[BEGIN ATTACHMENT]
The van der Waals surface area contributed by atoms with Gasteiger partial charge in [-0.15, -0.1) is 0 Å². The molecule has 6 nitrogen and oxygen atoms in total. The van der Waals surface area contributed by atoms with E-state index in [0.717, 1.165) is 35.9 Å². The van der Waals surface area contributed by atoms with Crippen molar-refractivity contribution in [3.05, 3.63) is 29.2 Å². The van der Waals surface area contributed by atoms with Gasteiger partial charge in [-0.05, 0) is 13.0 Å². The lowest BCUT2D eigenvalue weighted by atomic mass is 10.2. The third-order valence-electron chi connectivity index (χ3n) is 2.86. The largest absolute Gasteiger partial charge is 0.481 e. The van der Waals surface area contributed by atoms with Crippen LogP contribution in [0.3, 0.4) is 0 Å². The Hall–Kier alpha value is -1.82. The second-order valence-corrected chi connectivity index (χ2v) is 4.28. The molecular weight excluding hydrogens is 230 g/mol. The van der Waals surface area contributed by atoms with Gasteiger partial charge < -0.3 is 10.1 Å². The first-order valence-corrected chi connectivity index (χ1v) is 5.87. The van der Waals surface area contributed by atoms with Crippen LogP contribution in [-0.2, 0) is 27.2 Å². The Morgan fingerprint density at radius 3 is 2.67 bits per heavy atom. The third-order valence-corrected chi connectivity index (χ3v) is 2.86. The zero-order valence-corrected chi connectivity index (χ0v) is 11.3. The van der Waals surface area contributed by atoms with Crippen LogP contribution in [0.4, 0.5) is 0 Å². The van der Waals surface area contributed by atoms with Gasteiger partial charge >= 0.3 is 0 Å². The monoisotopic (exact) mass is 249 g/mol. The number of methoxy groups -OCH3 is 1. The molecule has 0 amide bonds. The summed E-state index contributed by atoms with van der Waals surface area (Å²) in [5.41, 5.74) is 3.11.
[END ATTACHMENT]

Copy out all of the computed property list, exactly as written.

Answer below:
The van der Waals surface area contributed by atoms with Gasteiger partial charge in [-0.15, -0.1) is 0 Å². The molecule has 6 nitrogen and oxygen atoms in total. The van der Waals surface area contributed by atoms with E-state index in [0.717, 1.165) is 35.9 Å². The van der Waals surface area contributed by atoms with Crippen molar-refractivity contribution in [3.05, 3.63) is 29.2 Å². The van der Waals surface area contributed by atoms with Gasteiger partial charge in [-0.05, 0) is 13.0 Å². The lowest BCUT2D eigenvalue weighted by atomic mass is 10.2. The third-order valence-electron chi connectivity index (χ3n) is 2.86. The largest absolute Gasteiger partial charge is 0.481 e. The van der Waals surface area contributed by atoms with Crippen LogP contribution in [0.3, 0.4) is 0 Å². The Hall–Kier alpha value is -1.82. The second-order valence-corrected chi connectivity index (χ2v) is 4.28. The molecular weight excluding hydrogens is 230 g/mol. The van der Waals surface area contributed by atoms with Gasteiger partial charge < -0.3 is 10.1 Å². The first-order valence-corrected chi connectivity index (χ1v) is 5.87. The van der Waals surface area contributed by atoms with Crippen LogP contribution in [-0.2, 0) is 27.2 Å². The Morgan fingerprint density at radius 3 is 2.67 bits per heavy atom. The third-order valence-corrected chi connectivity index (χ3v) is 2.86. The zero-order valence-corrected chi connectivity index (χ0v) is 11.3. The van der Waals surface area contributed by atoms with Crippen LogP contribution in [0.4, 0.5) is 0 Å². The van der Waals surface area contributed by atoms with Gasteiger partial charge >= 0.3 is 0 Å². The monoisotopic (exact) mass is 249 g/mol. The number of methoxy groups -OCH3 is 1. The molecule has 0 amide bonds. The summed E-state index contributed by atoms with van der Waals surface area (Å²) in [5.41, 5.74) is 3.11.